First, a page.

Aston Martin is well known for its affiliation with James Bond, but even before 007 took delivery of his DB5 in Goldfinger, the brand was synonymous with a sense of sophistication and desirability. The DB4 was born of an era when Britannia ruled more than just the waves and Aston Martin was taking the fight to the Europeans.
The Aston Martin DB4 was an evolution of the DB MK3, but this latest David Brown special wore a tailored suit from Italy. A lightweight aluminum body was designed by Italian coachbuilder Carrozzeria Touring and featured a long proud bonnet and tapering rear end. Aston’s signature grille sits below a rather aggressive bonnet scoop that feeds cooling air to the 3.7-liter straight-six engine. 237 horsepower (177 kilowatts) was enough to compete with Ferrari’s best GT cars and 0-60 miles per hour (0-96 kilometers per hour) in under 10 seconds was respectable for the day. It even featured forward thinking tech such as brake discs in each corner with servo assistance.
By today’s standards the interior is sparse and its numerous gauges and dials more akin to a World War Two aircraft than a luxury car. There’s a set of rear seats, although they are more ornamental than functional due to their size. The large wooden wheel, plump leather seats, and pungent smell of oil creates an utterly charming atmosphere in the cabin. One reminiscent of an era of motoring long since past.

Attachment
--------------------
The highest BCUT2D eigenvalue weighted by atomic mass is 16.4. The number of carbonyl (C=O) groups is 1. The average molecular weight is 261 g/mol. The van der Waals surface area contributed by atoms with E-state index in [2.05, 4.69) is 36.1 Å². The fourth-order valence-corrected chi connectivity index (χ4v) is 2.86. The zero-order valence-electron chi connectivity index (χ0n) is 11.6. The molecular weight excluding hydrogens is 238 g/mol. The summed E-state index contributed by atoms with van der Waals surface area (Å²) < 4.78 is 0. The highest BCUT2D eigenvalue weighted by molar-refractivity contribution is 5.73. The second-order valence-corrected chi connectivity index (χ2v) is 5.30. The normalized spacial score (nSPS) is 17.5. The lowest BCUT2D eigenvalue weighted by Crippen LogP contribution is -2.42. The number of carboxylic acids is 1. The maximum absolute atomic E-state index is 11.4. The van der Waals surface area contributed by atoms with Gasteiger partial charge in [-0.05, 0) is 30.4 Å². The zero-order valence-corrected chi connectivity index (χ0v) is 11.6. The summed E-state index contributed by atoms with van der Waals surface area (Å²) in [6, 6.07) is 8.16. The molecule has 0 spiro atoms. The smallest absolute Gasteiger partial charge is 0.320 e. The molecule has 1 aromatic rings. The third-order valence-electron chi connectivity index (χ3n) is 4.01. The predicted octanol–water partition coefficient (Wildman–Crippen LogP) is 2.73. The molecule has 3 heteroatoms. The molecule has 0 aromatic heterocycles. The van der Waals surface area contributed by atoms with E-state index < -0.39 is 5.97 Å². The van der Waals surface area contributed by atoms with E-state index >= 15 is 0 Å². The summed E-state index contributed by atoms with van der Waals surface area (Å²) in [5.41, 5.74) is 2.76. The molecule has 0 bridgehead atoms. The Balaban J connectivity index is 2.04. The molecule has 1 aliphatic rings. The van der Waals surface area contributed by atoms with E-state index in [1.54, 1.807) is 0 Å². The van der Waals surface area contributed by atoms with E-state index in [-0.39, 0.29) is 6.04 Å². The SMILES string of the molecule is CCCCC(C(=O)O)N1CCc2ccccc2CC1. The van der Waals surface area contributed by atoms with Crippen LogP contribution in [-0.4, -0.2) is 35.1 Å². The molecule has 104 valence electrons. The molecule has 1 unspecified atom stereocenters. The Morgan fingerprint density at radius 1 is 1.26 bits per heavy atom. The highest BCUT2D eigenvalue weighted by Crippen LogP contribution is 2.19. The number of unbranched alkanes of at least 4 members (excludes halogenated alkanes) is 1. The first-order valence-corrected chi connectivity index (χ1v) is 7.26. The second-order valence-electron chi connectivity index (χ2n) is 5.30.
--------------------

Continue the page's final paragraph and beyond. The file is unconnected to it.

A DB4 GT was created to go racing and was a full 187 lbs (85 kg) lighter than standard. Another famed variant of the DB4 was the Zagato that featured emotive styling from another prestigious Italian design house.
This very Series II DB4 is currently for sale priced at £365,000, or approximately $505,630 at the current exchange rates, and values are only heading in one direction. If you were to indulge you’d be in a rarified club of about 60 in the UK.
Photos: Seán Ward